First fork in the road: If Ellie's bone marrow still shows Neuroblastoma present, she will be given one or two cycles of chemo using one drug that she has had before, plus a totally different drug. These will be given to supress her immune system (as well as hopefully reduce the cancer in her body) to prepare her for a treatment in New York, given at Memorial Sloan Kettering. This treatment is known as Monoclonal Antibody. Ellie will be given a mouse antibody that should attatch to any Neuroblastoma in her body and "highlight" it in a way that enables her own defenses to identify and attack the cancer. (Somehow the Neuroblastoma cells are invisible to Ellie's defense system, and so this treatment was designed to put a spotlight on them and lead the person's body to do what it was designed to do: attack the intruders!) We love the whole concept of this treatment - it follows along with our basic belief that God designed our bodies to be able to heal and function in a wonderful way. The reason her immune system needs to be supressed first is so that her body will not be able to get distracted by the mouse antibody and attack that! This antibody is given as an outpatient proceedure, once every so many weeks over a yet-to-be-determined length of time. (We have heard that it can be between 6 months and 2 years.)

Second fork in the road: If Ellie's bone marrow shows no signs of Neuroblastoma, Ellie's doctor and the doctor in New York both recommend harvesting her stem cells. In New York, they prefer to store the stem cells and wait on the transplant, while continuing on with the Monoclonal Antibody at this point. (Some patients never need the transplant!) Ellie's oncologist here recommends going through with cycle 6, then proceeding to bone marrow transplant, followed by radiation to the tumor sites, with the option of going to NY for Monoclonal afterwards. (There is a study being done in Jacksonville using a monoclonal antibody which Ellie would be eligible for at that point, but there is only a 50% chance of Ellie getting the antibody because it's a study. We do not like this option.) Should Ellie's bone marrow be clear, it is our preference to go through with the one or two cycles of different chemo and then go to NY for treatment with the Monoclonal Antibody instead of following the standard protocol.

As you can see, we have been weighing many things over these past few weeks. We have been discussing much of this for months, actually. We have been waiting for the timing to be right, and in some ways God has allowed a natural flow to the course of things. We are trusting His leading in the direction and steps that are being taken now, and we trust that He will lead us when or if the time comes that we must decide between courses of action. Thank you all for the many prayers for wisdom on our behalf.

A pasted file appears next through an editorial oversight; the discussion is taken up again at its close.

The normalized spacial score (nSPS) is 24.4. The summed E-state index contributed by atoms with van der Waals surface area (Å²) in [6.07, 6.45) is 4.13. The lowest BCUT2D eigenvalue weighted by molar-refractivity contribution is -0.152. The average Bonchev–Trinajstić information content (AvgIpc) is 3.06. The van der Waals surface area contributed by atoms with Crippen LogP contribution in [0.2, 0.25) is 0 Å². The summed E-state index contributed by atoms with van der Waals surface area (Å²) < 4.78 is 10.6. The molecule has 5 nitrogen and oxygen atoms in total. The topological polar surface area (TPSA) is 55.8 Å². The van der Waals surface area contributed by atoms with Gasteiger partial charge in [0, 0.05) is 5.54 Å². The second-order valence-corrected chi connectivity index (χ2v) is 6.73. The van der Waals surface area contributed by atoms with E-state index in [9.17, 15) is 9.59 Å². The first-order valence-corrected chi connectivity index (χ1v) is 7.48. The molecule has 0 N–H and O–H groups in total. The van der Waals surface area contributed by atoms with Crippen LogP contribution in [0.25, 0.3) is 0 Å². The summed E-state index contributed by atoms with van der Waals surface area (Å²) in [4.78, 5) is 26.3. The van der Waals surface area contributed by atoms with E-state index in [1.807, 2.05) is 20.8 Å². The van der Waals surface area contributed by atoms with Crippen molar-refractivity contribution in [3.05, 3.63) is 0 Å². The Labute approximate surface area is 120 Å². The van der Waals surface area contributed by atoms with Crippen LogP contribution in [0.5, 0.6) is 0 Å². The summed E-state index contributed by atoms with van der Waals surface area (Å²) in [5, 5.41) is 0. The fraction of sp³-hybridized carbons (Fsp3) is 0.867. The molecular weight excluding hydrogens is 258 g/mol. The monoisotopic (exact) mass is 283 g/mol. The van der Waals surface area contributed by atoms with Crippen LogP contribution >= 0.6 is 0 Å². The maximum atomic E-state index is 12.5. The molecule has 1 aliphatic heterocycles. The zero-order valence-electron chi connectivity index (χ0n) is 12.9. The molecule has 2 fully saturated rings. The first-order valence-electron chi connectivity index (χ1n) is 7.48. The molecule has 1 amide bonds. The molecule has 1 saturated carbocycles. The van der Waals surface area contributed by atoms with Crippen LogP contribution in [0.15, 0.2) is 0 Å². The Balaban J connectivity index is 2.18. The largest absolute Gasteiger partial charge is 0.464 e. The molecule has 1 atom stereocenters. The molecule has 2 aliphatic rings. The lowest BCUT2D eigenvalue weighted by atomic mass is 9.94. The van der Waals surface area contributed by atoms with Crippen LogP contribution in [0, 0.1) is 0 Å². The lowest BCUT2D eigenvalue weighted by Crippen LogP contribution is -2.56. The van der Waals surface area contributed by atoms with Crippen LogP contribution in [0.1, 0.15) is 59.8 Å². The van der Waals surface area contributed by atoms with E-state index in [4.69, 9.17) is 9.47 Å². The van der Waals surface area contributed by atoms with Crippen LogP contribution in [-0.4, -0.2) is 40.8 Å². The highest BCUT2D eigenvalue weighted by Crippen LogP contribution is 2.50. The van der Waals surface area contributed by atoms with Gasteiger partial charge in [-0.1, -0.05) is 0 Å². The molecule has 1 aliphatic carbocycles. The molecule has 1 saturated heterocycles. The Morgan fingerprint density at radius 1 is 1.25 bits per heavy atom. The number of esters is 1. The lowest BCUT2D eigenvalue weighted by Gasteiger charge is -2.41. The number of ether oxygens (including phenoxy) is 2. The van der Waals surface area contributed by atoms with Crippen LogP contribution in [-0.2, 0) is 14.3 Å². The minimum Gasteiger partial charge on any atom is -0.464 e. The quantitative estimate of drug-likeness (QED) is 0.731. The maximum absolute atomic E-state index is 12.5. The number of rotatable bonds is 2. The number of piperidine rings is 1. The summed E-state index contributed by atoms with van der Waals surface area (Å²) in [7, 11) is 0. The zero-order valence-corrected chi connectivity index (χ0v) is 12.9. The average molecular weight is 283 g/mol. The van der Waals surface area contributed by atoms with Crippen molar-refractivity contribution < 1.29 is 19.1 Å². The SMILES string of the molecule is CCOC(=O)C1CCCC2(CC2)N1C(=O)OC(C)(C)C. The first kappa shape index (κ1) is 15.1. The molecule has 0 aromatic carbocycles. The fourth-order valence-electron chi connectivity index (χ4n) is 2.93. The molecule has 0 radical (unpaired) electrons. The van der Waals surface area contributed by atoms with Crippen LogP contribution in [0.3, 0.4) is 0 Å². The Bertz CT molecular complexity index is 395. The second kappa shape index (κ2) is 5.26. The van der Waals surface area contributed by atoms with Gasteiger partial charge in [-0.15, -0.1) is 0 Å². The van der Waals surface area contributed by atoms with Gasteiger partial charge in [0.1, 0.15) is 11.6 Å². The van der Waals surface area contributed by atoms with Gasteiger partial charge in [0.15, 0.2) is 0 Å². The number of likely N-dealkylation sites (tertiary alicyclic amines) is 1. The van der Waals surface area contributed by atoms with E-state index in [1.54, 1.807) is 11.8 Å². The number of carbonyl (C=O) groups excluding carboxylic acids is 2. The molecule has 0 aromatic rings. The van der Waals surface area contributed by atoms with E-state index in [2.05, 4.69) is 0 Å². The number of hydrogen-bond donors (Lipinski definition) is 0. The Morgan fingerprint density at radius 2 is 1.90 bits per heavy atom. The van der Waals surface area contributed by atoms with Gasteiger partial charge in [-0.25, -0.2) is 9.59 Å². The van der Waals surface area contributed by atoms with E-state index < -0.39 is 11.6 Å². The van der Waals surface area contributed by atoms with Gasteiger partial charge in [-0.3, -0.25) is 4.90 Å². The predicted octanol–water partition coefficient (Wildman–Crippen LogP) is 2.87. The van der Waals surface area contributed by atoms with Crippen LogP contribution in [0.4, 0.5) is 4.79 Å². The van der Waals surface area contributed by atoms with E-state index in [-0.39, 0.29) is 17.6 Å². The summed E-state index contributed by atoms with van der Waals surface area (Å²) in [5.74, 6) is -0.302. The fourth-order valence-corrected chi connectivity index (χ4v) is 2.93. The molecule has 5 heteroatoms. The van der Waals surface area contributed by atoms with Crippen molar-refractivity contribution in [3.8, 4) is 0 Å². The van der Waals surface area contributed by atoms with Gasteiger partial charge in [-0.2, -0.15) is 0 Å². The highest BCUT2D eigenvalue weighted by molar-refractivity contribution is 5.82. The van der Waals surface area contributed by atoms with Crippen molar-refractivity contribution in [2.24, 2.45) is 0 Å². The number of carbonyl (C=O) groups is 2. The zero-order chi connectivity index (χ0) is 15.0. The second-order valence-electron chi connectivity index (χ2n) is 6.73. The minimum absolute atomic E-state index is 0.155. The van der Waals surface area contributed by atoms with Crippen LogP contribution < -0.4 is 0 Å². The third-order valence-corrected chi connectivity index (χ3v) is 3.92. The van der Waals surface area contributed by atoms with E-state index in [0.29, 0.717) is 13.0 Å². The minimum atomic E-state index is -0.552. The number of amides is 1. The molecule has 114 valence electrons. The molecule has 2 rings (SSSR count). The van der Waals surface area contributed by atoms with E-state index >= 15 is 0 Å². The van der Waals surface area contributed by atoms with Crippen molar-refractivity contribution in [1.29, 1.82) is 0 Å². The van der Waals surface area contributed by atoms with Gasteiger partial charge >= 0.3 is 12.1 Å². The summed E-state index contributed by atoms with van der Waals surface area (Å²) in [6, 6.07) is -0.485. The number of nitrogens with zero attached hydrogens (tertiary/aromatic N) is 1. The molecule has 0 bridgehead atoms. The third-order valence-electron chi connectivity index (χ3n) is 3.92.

Today we have a flurry of activity to get ready for yet another hospital visit. The extra time was such a blessing for Ellies heath and strength. I'm hoping that her check in weight tonight will be 50 pounds! Last night she was 49.8. My next post will be from the hospital. I will keep you up on how it goes. Thanks so much for all of the love and support that you give! It means more to us that you will ever know.

Tuesday, February 13, 2007

The Latest...

I'm sorry I haven't posted any new updates. Not much has been happening. We are scheduled to sit down with Ellie's doctor on Thursday morning and ask him what he thinks and what his recommendations are for Ellie's future treatments. After that meeting, John and I will decide what step to take next. Until then, we are at home...and Ellie continues to eat well and slowly gain weight. Thanks so much for your enouraging comments and prayers for wisdom - we need them!

Friday, February 09, 2007

Decisions, Uncertainty, and... Peace

Ellie's blood work came back today about the same as it did earlier in the week. It is technically good enough for her to go into chemo. Because Ellie has been through 4 rounds already, her body is just not bouncing back as strong as it did after earlier treatments. It is possible for her to go back into the hospital any day now for her fifth cycle of chemo, but that will not happen until we discuss all of the options ahead of us with her doctor. Things that the doctors have been weighing are: the lack of clean bone marrows; her body's slower recovery from chemo; upcoming surgery; and future direction - such as bone marrow transplant or other possible treatments. We would so appreciate your prayers in the days ahead as we make decisions regarding Ellie's treatments. Our desire is to carefully consider all of the options that we are presented with and follow God's leading in the right direction to take. We are so very thankful that God always keeps His promise to give wisdom when we ask for it, and we trust Him to make the way clear. We have already seen God working in recent days to bring us help and support in unexpected ways. We are so overwhelmed by the goodness of God, and by His neverending grace...and even in the midst of heavy decisions, His peace.